Number of people evicted from rented homes has soared since housing benefit cuts began

Figures described as a 'stark warning' over rent rises and welfare cuts

Click to follow
The Independent Online

The number of people being evicted from their rented homes has increased by almost 50 per cent since housing benefit cuts were introduced four years ago, it has been revealed.

Figures from the Ministry of Justice show that 10,361 households in England and Wales were repossessed by county court bailiffs between April and June this year – equivalent to more than 23,000 people. During the same period in 2011 there were 7,072 repossessions.

The MoJ report said the trend in repossessions by county court bailiffs appeared to be in contradiction to that seen in claims, orders and warrants – a situation it attributed to the time it takes for claims to be processed through to the repossession stage.

“The number of landlord possession claims peaked in January to March 2014 – as a result, the continuing increasing trend in repossessions is most likely due to those claims working their way through the system,” the report said.


The London borough of Newham had the highest number of evictions at 274 per 100,000 households in the area and London local authorities account for all but three of the 20 boroughs with the highest proportion of landlord repossessions. Thanet, Slough and Luton are the only exceptions.

There were no social, private or accelerated landlord repossessions by county court bailiffs in Ryedale, Hart, City of London and Purbeck local authorities.

Campbell Robb, Chief Executive of Shelter, said: “These figures are a stark warning that relentless rent rises and welfare cuts have contributed to thousands of hard-pressed families losing their home.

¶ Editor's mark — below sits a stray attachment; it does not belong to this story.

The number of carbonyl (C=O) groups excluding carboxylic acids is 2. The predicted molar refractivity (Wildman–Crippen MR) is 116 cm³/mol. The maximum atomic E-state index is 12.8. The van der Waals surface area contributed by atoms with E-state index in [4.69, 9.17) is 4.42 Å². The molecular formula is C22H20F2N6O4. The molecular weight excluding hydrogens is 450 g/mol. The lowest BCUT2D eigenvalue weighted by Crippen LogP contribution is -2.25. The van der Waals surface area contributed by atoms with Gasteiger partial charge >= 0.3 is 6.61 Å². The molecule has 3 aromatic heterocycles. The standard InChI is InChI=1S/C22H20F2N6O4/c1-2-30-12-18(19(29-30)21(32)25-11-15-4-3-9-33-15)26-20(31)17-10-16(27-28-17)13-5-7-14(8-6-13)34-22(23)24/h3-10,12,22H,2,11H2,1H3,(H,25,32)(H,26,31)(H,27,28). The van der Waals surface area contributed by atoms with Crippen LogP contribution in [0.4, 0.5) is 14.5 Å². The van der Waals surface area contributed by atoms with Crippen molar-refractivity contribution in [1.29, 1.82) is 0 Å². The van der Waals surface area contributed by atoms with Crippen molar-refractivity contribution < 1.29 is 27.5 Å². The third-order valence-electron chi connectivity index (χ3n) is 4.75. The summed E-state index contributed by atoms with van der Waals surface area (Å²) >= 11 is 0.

“Every day at Shelter we see the human cost of the country’s unfolding affordability crisis with growing numbers of families finding themselves on the verge of homelessness, and petrified that any small drop in income could leave them with the bailiffs knocking at the door.

“If the government really wants to fix the housing crisis and bring down rents so people can afford them without needing support, the only answer is to invest in building genuinely affordable homes.”

A spokesman for the Department for Communities and Local Government said: “Overall repossessions continue to fall being 17 per cent lower than this time last year and the numbers of landlord possession claims are down 14 per cent on the previous quarter at their lowest point since 2012. 

“This Government has kept strong protections to guard families against the threat of homelessness. We’ve increased spending to prevent homelessness with over £500 million made available to help the most vulnerable in society and ensure we don’t return to the bad old days when homelessness in England was nearly double what it is today.”